2013 Volume 36 Issue 4 Pages 574-578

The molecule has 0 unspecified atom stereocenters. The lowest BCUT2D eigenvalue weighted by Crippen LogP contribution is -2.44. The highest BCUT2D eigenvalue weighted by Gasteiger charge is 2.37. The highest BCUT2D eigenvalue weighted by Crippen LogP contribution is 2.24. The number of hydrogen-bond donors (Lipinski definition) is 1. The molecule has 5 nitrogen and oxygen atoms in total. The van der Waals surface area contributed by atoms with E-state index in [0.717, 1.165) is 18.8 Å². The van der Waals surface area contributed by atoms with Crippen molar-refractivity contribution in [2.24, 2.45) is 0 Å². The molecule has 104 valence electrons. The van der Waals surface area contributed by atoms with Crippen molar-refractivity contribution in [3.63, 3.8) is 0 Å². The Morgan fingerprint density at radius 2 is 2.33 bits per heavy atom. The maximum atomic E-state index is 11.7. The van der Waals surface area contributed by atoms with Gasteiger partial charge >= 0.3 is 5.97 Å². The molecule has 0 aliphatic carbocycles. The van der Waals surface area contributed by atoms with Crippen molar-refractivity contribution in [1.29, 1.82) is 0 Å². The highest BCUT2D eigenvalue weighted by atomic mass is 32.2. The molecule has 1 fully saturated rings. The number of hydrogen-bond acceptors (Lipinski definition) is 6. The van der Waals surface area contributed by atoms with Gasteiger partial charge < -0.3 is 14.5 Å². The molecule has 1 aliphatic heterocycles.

Intravenous injection of bendamustine often causes venous irritation and also deteriorates the patient’s quality of life. Thus, we evaluated the risk factors associated with venous irritation induced by bendamustine in patients with follicular lymphoma or mantle cell lymphoma. We also evaluated the effectiveness of intervention of changing the preparation procedure for bendamustine. All data were retrospectively collected from the electronic medical record system. In the initial analysis of the total 43 courses of bendamustine therapy, most patients (88%) were administered bendamustine with 250 mL of diluent according to the bendamustine package insert in Japan. The median concentration of bendamustine solution (0.56 mg/mL vs. 0.24 mg/mL) and the incidences of venous irritation (66% vs. 0%, p=0.01) were significantly different between the patients receiving bendamustine at 250 mL and 500 mL of diluent. Based on this result, we proposed changing the final volume of bendamustine dissolution from 250 to 500 mL, which is recommended in other countries. After this intervention, the incidence of venous irritation was significantly reduced from 58 to 20% (p=0.02). The incidence of venous irritation increased in a concentration-dependent manner (≤0.40 mg/mL: 6%; 0.41–0.60 mg/mL: 62%, p<0.001; >0.60 mg/mL: 75%, p<0.001). We conclude that a high concentration bendamustine solution is a risk factor for venous irritation and that 500 mL of diluent is ideal. To further reduce the incidence of venous irritation, the concentration of bendamustine solution is recommended to be 0.40 mg/mL or less.